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    Tesla’s Employee Handbook Reflects its Innovative Corporate Culture

    Tesla's Employee Handbook Reflects its Innovative Corporate Culture 1

    When starting at a new job, employee handbooks are one of the first company documents employees are exposed to and can help set the type of culture companies want to create. Unfortunately it’s a missed opportunity in far too many companies, but not Tesla. As the most disruptive company in the auto industry, Tesla has even taken the opportunity to rewrite the book (no pun intended) on what the company handbook should be.”

    Tesla’s employee handbook is a perfect reflection of its innovative, disruptive culture. Posted recently on Scribd thanks to Business Insider, Tesla’s employee handbook is titled “The Anti-Handbook Handbook” and is just four pages long. It’s written in an easy to read conversational format and is straight to the point.

    Culture of High Performance and Innovation

    Tesla has a culture of high performance and disruptive innovation. CEO Elon Musk is the epitome of that. He famously doesn’t take a salary and instead only takes compensation in the form of stock options that only vest when company performance reaches a certain level. During the days of “production hell” in 2018, Elon worked 100+ hour weeks on his production line and slept on a couch in his factory.

    It’s fitting then that the employee handbook starts off like this.

    “We’re Tesla. We’re changing the world. We’re willing to rethink everything.”

    The handbook then starts to describe the traditional employee handbook which it describes as mostly filled with policies and rules. Tesla’s handbook doesn’t talk about the policies and rules as they believe policies and rules simply state the minimum standards an employee should be at whereas Tesla isn’t looking for that.

    “Policies and rules tell you where the bottom is – they tell you how poorly you can perform before you get shown the door. That’s not us.”

    Instead, the handbook writes that Tesla is looking for high performers and tell readers in a blunt way that low performers will not succeed at Tesla.

    “We prefer to have incredibly high standards and to hire exceptional people who enjoy pushing themselves to perform… and act with integrity…”

    “Is this you? If so, we’re glad you’re here… If this isn’t you, you’ll be more successful somewhere else. We don’t mean to sound harsh; it’s just the truth.”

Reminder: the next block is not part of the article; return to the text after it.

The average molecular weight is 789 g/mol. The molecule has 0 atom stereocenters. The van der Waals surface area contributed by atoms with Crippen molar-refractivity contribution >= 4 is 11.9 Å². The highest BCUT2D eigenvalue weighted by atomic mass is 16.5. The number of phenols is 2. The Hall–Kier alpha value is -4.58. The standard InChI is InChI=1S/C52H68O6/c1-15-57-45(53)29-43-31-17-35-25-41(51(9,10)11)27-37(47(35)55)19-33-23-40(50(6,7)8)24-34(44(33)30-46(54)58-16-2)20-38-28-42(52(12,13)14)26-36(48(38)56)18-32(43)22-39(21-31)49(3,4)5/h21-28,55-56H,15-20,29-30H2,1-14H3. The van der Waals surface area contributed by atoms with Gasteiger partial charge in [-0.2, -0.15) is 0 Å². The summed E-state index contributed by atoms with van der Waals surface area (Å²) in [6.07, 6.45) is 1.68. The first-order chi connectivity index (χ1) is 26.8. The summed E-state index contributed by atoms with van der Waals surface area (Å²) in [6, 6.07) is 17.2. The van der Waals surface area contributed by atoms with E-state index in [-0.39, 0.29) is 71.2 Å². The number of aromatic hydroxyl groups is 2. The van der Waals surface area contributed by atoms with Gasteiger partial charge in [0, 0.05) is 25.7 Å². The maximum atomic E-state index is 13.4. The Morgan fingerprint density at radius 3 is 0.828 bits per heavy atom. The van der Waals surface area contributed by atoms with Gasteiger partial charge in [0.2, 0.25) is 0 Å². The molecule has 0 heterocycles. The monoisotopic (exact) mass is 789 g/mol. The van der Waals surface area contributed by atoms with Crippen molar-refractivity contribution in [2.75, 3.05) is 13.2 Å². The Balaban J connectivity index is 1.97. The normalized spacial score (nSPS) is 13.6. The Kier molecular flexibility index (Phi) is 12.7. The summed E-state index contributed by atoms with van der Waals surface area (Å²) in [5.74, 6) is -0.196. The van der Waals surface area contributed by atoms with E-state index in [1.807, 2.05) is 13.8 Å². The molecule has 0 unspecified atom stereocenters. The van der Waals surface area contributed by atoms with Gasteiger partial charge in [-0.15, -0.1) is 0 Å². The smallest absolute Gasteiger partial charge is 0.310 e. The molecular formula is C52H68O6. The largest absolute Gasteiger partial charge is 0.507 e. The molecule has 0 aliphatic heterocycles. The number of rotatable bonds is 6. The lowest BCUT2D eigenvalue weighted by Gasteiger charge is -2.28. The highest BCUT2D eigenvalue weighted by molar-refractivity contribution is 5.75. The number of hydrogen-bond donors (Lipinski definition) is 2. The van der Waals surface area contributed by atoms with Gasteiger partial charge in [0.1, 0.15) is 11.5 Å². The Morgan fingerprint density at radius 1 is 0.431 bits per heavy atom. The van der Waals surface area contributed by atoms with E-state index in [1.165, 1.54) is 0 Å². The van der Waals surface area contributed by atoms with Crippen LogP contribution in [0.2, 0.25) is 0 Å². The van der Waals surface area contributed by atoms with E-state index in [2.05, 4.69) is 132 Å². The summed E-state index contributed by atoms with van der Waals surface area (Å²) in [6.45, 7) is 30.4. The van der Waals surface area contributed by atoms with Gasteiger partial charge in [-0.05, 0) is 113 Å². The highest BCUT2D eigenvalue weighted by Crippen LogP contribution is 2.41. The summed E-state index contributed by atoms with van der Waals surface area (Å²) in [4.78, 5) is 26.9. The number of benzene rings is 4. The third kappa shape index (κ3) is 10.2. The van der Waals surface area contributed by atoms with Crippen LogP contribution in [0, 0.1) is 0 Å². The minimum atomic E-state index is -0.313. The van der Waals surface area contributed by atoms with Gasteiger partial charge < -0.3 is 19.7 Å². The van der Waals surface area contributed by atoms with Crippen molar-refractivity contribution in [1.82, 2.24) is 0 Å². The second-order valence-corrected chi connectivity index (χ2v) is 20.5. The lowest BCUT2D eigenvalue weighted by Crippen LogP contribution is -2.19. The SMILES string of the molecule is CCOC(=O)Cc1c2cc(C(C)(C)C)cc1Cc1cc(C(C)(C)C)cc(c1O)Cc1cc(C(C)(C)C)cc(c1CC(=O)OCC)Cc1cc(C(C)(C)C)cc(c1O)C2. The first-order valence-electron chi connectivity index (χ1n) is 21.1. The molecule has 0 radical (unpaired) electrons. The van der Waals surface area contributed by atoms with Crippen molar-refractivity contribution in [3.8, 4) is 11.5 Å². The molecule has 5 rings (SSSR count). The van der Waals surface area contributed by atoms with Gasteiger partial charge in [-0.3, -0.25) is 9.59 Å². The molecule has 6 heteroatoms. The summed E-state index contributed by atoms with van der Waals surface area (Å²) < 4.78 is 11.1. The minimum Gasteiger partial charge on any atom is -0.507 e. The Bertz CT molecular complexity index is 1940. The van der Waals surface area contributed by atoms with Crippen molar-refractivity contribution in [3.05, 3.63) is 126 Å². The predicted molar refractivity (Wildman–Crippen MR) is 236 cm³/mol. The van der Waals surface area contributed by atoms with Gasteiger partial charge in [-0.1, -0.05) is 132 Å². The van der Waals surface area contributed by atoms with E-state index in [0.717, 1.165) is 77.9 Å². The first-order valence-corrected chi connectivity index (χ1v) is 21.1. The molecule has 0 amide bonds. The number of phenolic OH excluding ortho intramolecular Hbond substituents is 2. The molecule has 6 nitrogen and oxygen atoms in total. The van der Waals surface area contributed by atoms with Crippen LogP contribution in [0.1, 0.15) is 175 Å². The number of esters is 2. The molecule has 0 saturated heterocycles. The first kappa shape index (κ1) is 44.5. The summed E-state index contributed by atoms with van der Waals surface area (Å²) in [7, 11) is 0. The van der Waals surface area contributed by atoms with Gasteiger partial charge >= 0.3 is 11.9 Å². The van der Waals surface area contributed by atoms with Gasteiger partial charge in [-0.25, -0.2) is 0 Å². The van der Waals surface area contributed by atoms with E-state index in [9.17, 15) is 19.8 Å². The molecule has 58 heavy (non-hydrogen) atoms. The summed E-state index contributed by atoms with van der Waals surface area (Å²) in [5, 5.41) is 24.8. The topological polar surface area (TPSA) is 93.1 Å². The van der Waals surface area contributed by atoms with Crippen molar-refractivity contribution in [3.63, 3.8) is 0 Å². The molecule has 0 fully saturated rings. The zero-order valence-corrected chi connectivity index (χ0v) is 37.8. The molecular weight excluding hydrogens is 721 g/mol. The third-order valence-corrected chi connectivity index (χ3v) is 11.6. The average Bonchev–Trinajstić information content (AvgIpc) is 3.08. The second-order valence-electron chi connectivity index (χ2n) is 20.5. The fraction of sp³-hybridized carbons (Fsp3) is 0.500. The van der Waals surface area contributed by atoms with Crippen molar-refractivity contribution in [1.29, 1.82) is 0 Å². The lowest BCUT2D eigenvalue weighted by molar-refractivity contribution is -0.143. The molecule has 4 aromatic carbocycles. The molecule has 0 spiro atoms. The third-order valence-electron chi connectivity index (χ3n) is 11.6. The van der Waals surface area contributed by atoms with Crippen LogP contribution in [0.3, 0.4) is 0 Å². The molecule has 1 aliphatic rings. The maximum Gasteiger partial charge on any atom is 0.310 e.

While this might sound like a harsh and challenging work environment, think back to your own experiences. Have you had co-workers who have skated by always doing just the bare minimum just to keep their job? How about those who did the bare minimum at their job and their job directly impacted how well you could do your job? How did that make you feel? Frustrated?

    The Basics

    After setting the culture of the company, the Tesla handbook then hops into the basics. It describes where to find actual policy information, then proceeds to give “the real talk” under the headlines such as “Communication”, “Job Duties”, “Attendance”, etc.

    Here’s a couple excerpts of what I mean by “the real talk”.

    “We give everyone who joins our team a lot of trust and responsibility. We operate with the assumption that everyone will do the right thing, including you. The truth is some people have violated this trust or ignored their responsibilities. We won’t change our approach because of the few who have let us down. Instead, we let them go.”

    “Anyone at Tesla can and should email or talk to anyone else according to what they think is the fastest way to solve a problem for the benefit of the whole company. You can talk with your manager, you can to to your manager’s manager, you can talk directly to a VP in another department,¬†you can talk to Elon – you can talk to anyone without anyone else’s permission. Moreover, you should consider yourself obligated to do so until the right thing happens.”

    “Your #1 job – everyone’s #1 job – is making this company a success.”

    “Be the kind of person your team can rely on. Be here when you’re suppsoed to be here. We need you. We can’t get things done when you aren’t here… If you can’t be reliable, this isn’t the place for you. You’ll be asked to leave…”

    “‘You’re tardy’ is something kids are told in school. This isn’t school. Plan to be here on time, ready to start work when you’re scheduled.”

    “If you’re sick, stay home. Don’t get the rest of us sick.”

    “Our assumption will be that if you don’t call and don’t show up for work, you’re a jerk.”

    “If you do something stupid… you may be coached and given another chance or you may be asked to leave. We can’t afford to waste our time dealing with stupid stuff when we have so many important things to get done.”

    “Make sure you’re having fun at work… If you aren’t having fun at some level, you’ll be unhappy. We don’t want that. We want you to work hard, love what you do, and have fun.”

    It All Boils Down to This

    Tesla’s employee handbook provides quite a bit of funny yet informative content, but it ultimately all boils down to the golden rule. Treat others how you would like to be treated.

    “The theme of the above standards is simple: just behave like the sort of person you want as your co-worker. Treat everyone like you want to be treated. Tesla must be the kind of company where people look forward to coming to work in the morning. Life is too short for anything else.”

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    Sam Chenhttps://www.gearprimer.com/sam-chen-biography/
    Sam is one of the founders of Gear Primer and an avid tool and gear enthusiast. When he's not working his day job, he enjoys spending his time working on remodeling projects, fixing cars, and hiking. Follow him on Twitter @realsamchen

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